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  • Cited by 10
  • Print publication year: 2008
  • Online publication date: June 2012

Chapter 19 - Language in the Brain, Body, and World

from Part III - Empirical Developments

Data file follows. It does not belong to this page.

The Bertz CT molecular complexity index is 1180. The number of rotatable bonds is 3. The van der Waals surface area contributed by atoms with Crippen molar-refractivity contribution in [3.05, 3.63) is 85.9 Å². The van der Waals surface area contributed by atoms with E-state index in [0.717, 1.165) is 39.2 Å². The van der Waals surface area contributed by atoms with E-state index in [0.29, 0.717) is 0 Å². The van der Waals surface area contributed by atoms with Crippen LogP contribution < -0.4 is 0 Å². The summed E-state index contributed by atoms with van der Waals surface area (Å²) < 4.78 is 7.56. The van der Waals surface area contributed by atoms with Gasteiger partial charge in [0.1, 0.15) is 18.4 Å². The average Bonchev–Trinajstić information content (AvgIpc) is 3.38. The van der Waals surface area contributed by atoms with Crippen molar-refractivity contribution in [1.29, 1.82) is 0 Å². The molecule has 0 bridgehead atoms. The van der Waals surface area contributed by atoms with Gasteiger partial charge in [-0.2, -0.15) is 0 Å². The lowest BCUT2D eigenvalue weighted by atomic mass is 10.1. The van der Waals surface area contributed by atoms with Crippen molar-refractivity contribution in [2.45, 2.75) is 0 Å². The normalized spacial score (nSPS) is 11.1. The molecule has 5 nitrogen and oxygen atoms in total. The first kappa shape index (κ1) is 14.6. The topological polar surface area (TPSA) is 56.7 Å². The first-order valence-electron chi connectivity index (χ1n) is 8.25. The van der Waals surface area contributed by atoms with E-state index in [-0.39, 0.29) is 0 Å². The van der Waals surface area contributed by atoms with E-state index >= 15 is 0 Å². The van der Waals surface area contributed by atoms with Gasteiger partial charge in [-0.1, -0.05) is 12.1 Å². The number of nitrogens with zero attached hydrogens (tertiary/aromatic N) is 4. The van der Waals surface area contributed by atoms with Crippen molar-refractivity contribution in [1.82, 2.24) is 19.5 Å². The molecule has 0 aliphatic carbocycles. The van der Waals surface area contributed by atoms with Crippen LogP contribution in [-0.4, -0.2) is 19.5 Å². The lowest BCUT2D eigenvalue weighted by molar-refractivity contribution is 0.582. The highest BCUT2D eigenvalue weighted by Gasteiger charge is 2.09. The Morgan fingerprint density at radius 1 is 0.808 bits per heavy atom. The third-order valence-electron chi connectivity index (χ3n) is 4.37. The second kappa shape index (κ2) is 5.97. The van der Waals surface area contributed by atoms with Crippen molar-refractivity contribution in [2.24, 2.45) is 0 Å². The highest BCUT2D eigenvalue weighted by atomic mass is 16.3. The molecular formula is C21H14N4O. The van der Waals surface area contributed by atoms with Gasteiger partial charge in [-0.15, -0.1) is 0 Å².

Among the most common informal fallacies in reasoning are fallacies of ambiguity. These are mistakes that hinge on a word or phrase that has one meaning in some or all of the premises of the argument but another meaning in other premises or in the conclusion. Many modern theories describe concepts of individuals or kinds as though these thoughts were reducible to thoughts or judgments about complexes of properties and then ignore the question of what it is to think of a property. Abilities to identify and reidentify appearances of the same objective thing as appearances of the same constitute a substantial part of the possession of any empirical concept. One's rationality depends at every point on the complex causal and informational structure of the empirical world. Rationality is firmly embedded in the world outside the mind.


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